Why al-Sadr Resonates
Finally, there is the Mehdi Army of Muqtada al-Sadr, which recently battled the U.S. and Iraqi militaries to a draw in the Southern Port City of Basra. Much of the so-called “success” of the surge had been directly due to a unilateral ceasefire called by Sadr, a powerful figure who commands loyalty from millions of poor Shi’ites across the county.
When the young cleric speaks out against foreign occupation and oppression it resonates in the streets because of his lineage and organization. Muqtada’s father, Grand Ayatollah Mohammed Sadiq al-Sadr was been gunned down by Saddam’s forces in 1998 along with most of his family, after he called for revolt against the Ba’ath regime during Friday prayers. His uncle, Mohammed Bakir al-Sadr, was one of the most important Shi’ite theologians of the 20th Century and was murdered by Saddam’s regime in 1980 after he refused to declare the Ba’ath Party in accordance with Islam.
Sadr has been a thorn in the U.S. military’s side throughout this long occupation in large part because his movement has been able to accomplish tasks the U.S. military has not. In a report issued in September 2003, for example, the International Crisis Group (headquartered in Brussels) credited al-Sadr’s organization for keeping the peace in primarily poor, Shiite sections of Baghdad after the fall of Saddam Hussein.
“Within weeks of the regime’s collapse,” the report reads, “al-Sadr’s representatives claimed to have employed 50,000 volunteers in East Baghdad to provide refuse collection, hospital meals and traffic control. Religious seminaries run by al-Sadr’s followers have proliferated. In the absence of a functioning public judicial system, Mohammed Fartousi, al-Sadr’s agent in (the Baghdad neighborhood) al-Sadr city, used his Hikma mosque to establish rudimentary personal status courts. Al-Sadr’s wakils, or agents, distributed vests to traffic wardens emblazoned with the words ‘hawza police.'”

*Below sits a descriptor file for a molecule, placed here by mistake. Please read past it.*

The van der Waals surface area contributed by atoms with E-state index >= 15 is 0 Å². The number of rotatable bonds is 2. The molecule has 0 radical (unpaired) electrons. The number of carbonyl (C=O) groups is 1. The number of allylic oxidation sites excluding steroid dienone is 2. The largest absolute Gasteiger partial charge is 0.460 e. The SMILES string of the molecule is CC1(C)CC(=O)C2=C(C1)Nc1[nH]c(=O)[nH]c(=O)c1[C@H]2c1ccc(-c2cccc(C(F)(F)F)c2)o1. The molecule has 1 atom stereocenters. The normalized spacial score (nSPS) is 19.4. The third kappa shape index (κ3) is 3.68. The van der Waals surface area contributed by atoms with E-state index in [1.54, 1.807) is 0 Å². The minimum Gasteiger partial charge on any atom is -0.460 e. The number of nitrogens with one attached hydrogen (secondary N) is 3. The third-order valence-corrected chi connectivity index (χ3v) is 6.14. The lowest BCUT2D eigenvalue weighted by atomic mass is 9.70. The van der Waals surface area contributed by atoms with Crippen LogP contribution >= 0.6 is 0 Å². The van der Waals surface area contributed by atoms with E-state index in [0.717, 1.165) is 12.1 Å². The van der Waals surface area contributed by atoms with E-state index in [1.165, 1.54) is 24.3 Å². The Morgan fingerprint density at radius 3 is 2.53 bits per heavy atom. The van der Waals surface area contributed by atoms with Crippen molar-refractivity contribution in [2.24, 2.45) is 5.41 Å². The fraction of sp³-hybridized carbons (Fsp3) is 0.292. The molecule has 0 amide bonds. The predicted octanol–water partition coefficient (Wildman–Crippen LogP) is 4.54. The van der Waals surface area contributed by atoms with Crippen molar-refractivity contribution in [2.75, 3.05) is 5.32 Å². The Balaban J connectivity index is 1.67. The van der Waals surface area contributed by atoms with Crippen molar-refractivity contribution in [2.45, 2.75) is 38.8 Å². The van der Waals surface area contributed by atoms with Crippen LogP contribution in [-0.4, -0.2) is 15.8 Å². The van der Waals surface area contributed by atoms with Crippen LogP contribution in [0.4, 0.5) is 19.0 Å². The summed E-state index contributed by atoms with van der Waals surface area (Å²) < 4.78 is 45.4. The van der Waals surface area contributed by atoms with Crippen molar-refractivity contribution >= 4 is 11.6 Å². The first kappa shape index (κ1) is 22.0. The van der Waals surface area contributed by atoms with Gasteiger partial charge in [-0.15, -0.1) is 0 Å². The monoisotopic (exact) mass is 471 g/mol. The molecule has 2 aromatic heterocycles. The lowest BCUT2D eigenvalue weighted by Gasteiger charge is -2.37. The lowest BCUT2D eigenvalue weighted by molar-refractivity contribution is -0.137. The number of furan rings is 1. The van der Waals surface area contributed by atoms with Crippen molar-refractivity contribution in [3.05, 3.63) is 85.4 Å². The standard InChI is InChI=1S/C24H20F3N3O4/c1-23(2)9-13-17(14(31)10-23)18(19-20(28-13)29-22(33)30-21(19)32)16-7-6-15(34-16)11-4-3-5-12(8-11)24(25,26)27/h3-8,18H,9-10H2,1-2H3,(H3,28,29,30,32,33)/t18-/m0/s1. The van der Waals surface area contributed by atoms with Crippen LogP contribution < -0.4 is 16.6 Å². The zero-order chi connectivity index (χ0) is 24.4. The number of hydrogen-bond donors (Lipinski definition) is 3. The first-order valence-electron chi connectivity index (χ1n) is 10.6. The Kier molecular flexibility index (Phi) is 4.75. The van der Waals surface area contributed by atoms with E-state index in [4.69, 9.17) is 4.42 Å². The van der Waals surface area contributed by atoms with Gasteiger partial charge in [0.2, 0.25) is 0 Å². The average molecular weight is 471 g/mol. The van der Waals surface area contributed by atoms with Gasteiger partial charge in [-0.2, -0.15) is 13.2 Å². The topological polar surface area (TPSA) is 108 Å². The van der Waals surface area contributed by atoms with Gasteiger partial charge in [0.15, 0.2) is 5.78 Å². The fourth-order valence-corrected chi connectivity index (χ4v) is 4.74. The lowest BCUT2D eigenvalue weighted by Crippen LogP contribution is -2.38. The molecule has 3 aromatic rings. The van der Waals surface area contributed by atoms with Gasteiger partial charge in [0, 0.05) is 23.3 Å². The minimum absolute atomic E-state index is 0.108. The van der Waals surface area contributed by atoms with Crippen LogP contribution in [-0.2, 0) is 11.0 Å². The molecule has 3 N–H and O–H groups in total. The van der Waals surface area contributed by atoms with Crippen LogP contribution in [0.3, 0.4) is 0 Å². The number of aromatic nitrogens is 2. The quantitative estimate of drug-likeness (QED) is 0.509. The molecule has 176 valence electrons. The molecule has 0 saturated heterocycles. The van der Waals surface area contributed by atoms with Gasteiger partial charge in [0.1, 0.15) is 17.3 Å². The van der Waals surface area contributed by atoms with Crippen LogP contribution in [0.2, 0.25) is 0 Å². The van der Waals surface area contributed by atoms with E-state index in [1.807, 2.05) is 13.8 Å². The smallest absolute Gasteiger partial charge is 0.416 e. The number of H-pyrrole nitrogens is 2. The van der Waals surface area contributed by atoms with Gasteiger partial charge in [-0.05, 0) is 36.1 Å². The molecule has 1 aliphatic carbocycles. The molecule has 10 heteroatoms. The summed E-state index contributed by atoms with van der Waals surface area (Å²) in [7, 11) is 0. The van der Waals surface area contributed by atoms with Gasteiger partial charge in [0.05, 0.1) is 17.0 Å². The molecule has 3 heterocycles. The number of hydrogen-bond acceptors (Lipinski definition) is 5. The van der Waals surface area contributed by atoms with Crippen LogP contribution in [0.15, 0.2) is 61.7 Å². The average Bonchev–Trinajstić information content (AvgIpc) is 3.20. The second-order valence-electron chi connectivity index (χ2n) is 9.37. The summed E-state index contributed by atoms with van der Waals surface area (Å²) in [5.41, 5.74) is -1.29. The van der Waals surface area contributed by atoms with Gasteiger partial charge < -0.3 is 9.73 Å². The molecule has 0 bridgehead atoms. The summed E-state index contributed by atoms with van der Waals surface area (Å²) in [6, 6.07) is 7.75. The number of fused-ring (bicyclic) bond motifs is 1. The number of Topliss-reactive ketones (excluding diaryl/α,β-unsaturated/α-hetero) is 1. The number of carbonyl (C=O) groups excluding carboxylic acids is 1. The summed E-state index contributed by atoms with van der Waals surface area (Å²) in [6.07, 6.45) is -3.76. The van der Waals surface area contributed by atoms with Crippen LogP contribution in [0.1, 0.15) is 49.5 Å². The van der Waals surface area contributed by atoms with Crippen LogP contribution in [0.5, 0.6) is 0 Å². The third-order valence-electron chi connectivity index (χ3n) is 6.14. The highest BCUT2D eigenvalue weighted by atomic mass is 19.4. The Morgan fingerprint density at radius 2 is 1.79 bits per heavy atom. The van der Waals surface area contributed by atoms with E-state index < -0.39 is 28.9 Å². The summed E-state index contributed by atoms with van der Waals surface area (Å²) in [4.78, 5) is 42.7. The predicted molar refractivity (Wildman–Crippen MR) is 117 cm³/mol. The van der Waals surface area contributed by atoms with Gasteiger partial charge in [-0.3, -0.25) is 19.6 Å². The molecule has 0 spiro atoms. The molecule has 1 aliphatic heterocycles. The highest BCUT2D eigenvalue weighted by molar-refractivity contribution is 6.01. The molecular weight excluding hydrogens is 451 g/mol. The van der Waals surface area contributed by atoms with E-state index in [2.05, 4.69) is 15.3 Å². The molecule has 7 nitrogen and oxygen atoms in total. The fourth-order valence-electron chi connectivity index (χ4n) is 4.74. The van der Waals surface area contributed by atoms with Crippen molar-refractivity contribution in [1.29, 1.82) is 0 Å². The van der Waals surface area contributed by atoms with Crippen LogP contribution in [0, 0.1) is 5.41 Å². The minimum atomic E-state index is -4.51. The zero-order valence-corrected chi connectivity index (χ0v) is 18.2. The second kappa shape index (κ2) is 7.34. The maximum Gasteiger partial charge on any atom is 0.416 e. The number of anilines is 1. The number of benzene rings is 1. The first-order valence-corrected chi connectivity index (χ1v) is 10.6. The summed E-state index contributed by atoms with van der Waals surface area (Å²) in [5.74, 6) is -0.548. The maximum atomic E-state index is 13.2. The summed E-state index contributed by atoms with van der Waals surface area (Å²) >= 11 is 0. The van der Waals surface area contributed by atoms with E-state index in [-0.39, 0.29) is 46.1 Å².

Given Sadr’s prestige and organization, it’s hardly surprising that, according to The New York Times, over 1,000 Iraqi soldiers and policemen either refused to fight or simply abandoned their posts during the late March assault on Sadr’s militia in Basra. Many members of these forces are actually members of Sadr’s organization. Others are just regular people who signed up for the Iraqi Army for the regular paycheck, not to attack their neighbors.
In response to the attack on his militia, Muqtada al-Sadr has called for a million person march in Najaf on April 9, the fifth anniversary of Saddam Hussein’s fall. Like many Iraqis, Sadr was initially pleased at the dictator’s ouster but has since called for the U.S. military to leave Iraq.
“Some entities in the Iraqi government are trying to put us between drawing swords and degradation,” Sadr said in a statement. “That is why I say as the Imam Hussein said, ‘Never will we be subservient.'”
Sadr’s demonstration will be at least as important as General David Petreaus’ testimony before Congress the day before. If our Senators were really interested in peace and security in Iraq, they would send a delegation from Washington to meet with the Sadr movement rather than wasting their time grilling General Petreaus. There are many unsavory things about al-Sadr (his fundamentalism, the gang-linked activities of his followers, the role he has played in fomenting sectarian violence), but he’s no more unsavory in this than the Sunni “Awakening” we’re supporting or the Iran-linked Supreme Council for Islamic Revolution in Iraq.
American politicians and generals need to stop thinking they can “win” this war by attacking major figures like al-Sadr. The only way out of America’s quagmire is to recognize the Iraqi people’s right to control their own destiny. Millions of Iraqi people support Muqtada al-Sadr.